Louise would never have believed that a small cactus thorn could do so much damage, especially since no eye damage was visible to the naked eye. She had noticed though that her bird tended to hold its eye a little more closed and that its rim was a little wetter than usual, but these minor symptoms had not alarmed her. The bird’s eye was successfully treated for ulcer and uveitis but the cataract remained. Lucien is therefore blind in his right eye but his vision is excellent on the left. By losing vision in one eye, however, it loses its ability to see well in three dimensions. It is therefore no longer able to properly assess the depths and reliefs.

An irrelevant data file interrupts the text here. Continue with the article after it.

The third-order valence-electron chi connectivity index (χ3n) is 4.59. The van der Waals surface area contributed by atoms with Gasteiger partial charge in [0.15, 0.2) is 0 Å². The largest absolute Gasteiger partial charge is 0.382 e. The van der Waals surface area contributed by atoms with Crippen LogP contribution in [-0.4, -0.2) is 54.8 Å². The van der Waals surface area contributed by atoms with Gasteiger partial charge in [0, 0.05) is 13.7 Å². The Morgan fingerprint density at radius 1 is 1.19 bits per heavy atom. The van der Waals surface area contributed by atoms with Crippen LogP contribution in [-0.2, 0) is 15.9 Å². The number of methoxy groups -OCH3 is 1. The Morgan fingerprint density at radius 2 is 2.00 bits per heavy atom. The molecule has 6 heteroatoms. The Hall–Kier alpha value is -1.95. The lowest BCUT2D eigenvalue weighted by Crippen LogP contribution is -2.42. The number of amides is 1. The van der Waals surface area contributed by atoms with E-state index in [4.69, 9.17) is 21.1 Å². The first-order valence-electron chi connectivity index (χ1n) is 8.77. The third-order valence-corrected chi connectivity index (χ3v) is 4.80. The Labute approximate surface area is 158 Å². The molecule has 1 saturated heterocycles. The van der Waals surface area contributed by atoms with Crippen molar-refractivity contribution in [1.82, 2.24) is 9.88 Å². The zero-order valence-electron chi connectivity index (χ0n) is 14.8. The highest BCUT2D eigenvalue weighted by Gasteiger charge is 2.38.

Grandpa, the geriatric Amazon
Pépé has been living with humans for at least twenty-five years, minimum! He was forced to agree to live in captivity in 1951 when a gang of children kidnapped him from his nest. A traveler at the time (Sébastien’s grandfather) bought it from these children. He had been taken with pity for this little bird carried around with little delicacy and doomed to certain death. Very quickly, Pépé befriended his rescuer and the two friends returned to live in Montreal. When his grandfather died, Sébastien got Pépé back. He had made her a solemn promise to take good care of it when he left. At 53 years old, Pepe is a happy and healthy senior bird. However, at his last annual physical exam, Sébastien mentioned to his vet that he had seen a white spot appear in the center of his bird’s two eyes. Pepe did not show any signs of discomfort. Veterinarian’s diagnosis: cataracts. Sébastien learns with great amazement that Pépé’s vision is almost nil.